The unfortunate fire of some months ago not only caused the destruction of thousands of valuable negatives, but temporarily banished the firm from the place where its operation had been carried on so successfully and for so many years. But there has now risen upon the site a bigger, brighter, and better building than that of old. The new studio of the firm is located in premises which immediately catch the eye of the person who passes along Willis-street. The three-story, substantial looking building has been neatly designed by Mr. W. C. Chatfield, and well and truly built by Messrs. J. and A. Wilson. But it is upon the interior of the building that taste has been lavished by Mr. Wrigglesworth, the design having been carried out excellently by Messrs. R. and E. Tingey. The colouring on walls and ceilings is in harmony with an artistic scheme of furnishing; and embossed zinc, which has been used for the covering of the walls and ceilings, has been effectively toned and decorated.

Upon the first floor, the main business of the firm is to be done, and this is approached from the street front by a stairway of easy grade, flanked by such a fine collection of photographs as makes the visitor pause often in the upward journey to scrutinise the individual exhibits.

Overlooking busy Willis-street is one of the handsomest of reception-rooms, furnished with the upmost good taste, with a beautifully painted ceiling, and containing so many attractive objects as to make it a pleasure to wait within such a bower. There will be no complaints from patrons about weariness of waiting amidst surroundings so agreeable.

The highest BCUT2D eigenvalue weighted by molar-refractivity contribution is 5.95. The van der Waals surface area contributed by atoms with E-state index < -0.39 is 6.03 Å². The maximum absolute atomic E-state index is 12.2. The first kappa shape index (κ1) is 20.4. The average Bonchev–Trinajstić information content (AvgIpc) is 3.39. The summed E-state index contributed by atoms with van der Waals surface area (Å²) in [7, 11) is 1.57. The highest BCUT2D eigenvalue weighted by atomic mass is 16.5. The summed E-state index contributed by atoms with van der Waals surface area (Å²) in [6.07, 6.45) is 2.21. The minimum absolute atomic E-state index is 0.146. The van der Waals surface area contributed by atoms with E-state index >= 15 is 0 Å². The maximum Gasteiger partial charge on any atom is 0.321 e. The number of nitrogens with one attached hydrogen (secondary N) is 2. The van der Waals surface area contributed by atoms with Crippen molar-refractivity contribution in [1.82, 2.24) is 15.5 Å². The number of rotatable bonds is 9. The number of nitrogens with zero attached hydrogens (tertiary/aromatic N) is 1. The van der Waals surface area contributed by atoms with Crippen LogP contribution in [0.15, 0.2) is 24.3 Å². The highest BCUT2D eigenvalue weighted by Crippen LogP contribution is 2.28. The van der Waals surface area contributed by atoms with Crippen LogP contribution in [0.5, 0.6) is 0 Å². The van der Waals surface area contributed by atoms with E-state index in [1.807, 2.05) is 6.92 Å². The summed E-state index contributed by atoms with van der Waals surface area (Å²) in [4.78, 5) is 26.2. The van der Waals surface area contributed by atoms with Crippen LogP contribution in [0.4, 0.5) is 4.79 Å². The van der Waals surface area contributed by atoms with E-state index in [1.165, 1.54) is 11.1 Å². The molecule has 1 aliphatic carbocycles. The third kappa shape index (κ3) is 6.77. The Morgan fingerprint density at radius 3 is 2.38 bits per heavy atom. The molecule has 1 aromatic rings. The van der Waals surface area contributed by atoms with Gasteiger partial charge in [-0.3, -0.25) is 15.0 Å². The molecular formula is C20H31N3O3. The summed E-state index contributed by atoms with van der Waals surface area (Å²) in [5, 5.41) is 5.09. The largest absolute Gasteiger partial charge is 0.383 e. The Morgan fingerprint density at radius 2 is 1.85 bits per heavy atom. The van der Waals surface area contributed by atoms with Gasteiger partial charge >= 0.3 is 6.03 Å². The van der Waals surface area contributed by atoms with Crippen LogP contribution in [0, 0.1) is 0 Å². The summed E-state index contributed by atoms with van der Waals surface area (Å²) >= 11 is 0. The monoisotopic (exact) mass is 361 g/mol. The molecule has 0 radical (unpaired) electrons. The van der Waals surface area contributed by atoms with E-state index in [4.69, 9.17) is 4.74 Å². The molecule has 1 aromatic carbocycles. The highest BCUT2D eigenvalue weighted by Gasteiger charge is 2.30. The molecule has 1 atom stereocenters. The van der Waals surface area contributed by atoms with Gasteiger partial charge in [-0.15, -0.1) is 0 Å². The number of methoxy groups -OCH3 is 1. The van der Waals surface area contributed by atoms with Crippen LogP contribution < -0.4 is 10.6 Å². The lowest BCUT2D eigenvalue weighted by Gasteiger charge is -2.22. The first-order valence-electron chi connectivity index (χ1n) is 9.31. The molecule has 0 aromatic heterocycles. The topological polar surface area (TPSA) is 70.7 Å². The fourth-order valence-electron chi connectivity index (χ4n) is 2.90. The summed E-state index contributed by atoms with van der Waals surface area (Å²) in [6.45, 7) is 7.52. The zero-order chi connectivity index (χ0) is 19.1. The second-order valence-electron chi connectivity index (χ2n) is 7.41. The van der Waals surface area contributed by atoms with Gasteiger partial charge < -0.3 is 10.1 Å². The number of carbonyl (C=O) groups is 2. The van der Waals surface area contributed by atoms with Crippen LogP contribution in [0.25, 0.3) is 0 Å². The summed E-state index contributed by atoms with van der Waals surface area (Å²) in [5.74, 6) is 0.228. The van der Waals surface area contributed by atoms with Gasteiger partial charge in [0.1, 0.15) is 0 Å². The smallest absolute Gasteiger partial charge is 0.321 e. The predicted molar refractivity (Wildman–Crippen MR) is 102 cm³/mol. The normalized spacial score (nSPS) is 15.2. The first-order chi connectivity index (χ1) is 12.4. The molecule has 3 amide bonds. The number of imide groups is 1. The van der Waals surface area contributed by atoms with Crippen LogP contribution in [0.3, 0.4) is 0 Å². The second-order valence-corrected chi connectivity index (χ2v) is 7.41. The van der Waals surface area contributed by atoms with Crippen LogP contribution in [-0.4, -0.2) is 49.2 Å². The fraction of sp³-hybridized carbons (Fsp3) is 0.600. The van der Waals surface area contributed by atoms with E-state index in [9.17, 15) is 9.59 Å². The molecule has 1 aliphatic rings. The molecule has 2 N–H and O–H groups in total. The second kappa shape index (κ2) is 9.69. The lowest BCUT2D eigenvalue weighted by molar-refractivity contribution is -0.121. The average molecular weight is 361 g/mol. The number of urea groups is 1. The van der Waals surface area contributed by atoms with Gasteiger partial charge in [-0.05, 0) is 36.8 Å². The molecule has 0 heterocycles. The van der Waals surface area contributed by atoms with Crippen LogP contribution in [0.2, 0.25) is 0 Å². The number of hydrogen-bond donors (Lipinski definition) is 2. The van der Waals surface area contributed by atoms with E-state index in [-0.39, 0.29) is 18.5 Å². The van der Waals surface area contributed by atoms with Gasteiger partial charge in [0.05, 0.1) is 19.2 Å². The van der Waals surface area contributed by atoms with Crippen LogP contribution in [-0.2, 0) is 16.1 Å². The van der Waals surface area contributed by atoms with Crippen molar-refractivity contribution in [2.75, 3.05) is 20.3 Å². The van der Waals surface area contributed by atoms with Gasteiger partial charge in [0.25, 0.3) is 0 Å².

Off the reception-room is the public office, which is the centre of a house-telephone system, and which also contains a lift communicating with the work-rooms above. The office has a store-room attached, and alongside, is a dressing-room which ladies will declare to be "a dream," so tasteful is its decorative scheme of geranium pink, and its pretty furnishings. Approaching the studio, the visitor passes a dressing-room for gentlemen, containing, like all the other room's, a neatly-set gas-stove, to warm wintry temperature, and a lavatory for the use of patrons.

Then comes the studio, commodious, well-lighted, conveniently arranged. With an area of 40ft x 20ft, it gives facilities for the taking of the largest of groups, and is equipped with the most modern aids to the photographer's art. Mr. Wrigglesworth has secured a series of backgrounds specially painted to suit the gallery, which has an elaborate system of shades for regulating the lighting. Off the studios are the changing-room and the dark-room, the latter being lighted by both gas and electric light.

On the second floor are located the workroom, and what may be termed the hive of the industry. In the eastern corner of the floor, Mr. Wrigglesworth has his "snuggery," which is cosy and comfortable-looking. Adjoining are separate rooms for the re-touchers and the artists, the toning, fixing, enamelling, mounting, and burnishing rooms; also storerooms for chemicals, etc. The enlargement department of the firm's business has become one of the first importance, and a commodious room has been set apart for this work. Off this room access is obtained to the fire-escape, and the whole floor is well equipped with lighting and sanitary appliances.

Up another flight of stairs, and the visitor comes to the "printery," a room specially designed to catch the sun in its various aspects, and with ample provision for its purpose. As an adjunct, there is a balcony, overlooking the back-door of Willis-street." Altogether, Messrs. Wrigglesworth and Binns's new premises may be classed as among the most up-to-date, and, in some respects, the best-equipped of the colony's photographic establishments, and they should attract many visitors.